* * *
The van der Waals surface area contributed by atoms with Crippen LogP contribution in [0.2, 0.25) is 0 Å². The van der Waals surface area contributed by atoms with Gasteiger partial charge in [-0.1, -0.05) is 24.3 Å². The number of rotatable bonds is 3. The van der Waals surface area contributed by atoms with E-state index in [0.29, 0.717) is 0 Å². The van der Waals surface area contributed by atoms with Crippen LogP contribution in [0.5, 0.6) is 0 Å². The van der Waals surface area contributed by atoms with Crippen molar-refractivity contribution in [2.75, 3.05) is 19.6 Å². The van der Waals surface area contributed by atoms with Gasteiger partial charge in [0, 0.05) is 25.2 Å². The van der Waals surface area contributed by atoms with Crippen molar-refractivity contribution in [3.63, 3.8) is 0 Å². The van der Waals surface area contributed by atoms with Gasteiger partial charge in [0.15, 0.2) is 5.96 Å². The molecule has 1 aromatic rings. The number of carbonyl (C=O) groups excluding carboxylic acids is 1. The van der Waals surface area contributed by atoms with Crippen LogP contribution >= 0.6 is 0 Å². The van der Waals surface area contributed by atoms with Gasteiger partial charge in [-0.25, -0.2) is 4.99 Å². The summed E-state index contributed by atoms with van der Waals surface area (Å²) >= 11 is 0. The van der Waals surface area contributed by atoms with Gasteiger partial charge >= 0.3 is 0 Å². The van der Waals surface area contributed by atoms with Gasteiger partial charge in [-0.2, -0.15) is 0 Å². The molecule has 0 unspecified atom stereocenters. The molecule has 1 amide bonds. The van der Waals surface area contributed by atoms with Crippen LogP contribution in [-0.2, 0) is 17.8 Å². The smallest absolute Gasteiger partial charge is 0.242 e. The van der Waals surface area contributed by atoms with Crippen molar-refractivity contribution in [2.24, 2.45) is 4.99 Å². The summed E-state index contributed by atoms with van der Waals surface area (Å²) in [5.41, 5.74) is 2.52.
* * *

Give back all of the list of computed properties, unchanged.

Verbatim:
The van der Waals surface area contributed by atoms with Crippen LogP contribution in [0.2, 0.25) is 0 Å². The van der Waals surface area contributed by atoms with Gasteiger partial charge in [-0.1, -0.05) is 24.3 Å². The number of rotatable bonds is 3. The van der Waals surface area contributed by atoms with E-state index in [0.29, 0.717) is 0 Å². The van der Waals surface area contributed by atoms with Crippen LogP contribution in [0.5, 0.6) is 0 Å². The van der Waals surface area contributed by atoms with Crippen molar-refractivity contribution in [2.75, 3.05) is 19.6 Å². The van der Waals surface area contributed by atoms with Gasteiger partial charge in [0, 0.05) is 25.2 Å². The van der Waals surface area contributed by atoms with Crippen molar-refractivity contribution in [3.63, 3.8) is 0 Å². The van der Waals surface area contributed by atoms with Gasteiger partial charge in [0.15, 0.2) is 5.96 Å². The molecule has 1 aromatic rings. The number of carbonyl (C=O) groups excluding carboxylic acids is 1. The van der Waals surface area contributed by atoms with Crippen LogP contribution >= 0.6 is 0 Å². The van der Waals surface area contributed by atoms with Gasteiger partial charge in [-0.25, -0.2) is 4.99 Å². The summed E-state index contributed by atoms with van der Waals surface area (Å²) >= 11 is 0. The van der Waals surface area contributed by atoms with Gasteiger partial charge >= 0.3 is 0 Å². The van der Waals surface area contributed by atoms with Gasteiger partial charge in [-0.2, -0.15) is 0 Å². The molecule has 0 unspecified atom stereocenters. The molecule has 1 amide bonds. The van der Waals surface area contributed by atoms with Crippen LogP contribution in [-0.2, 0) is 17.8 Å². The smallest absolute Gasteiger partial charge is 0.242 e. The van der Waals surface area contributed by atoms with Crippen molar-refractivity contribution in [2.24, 2.45) is 4.99 Å². The summed E-state index contributed by atoms with van der Waals surface area (Å²) in [5.41, 5.74) is 2.52.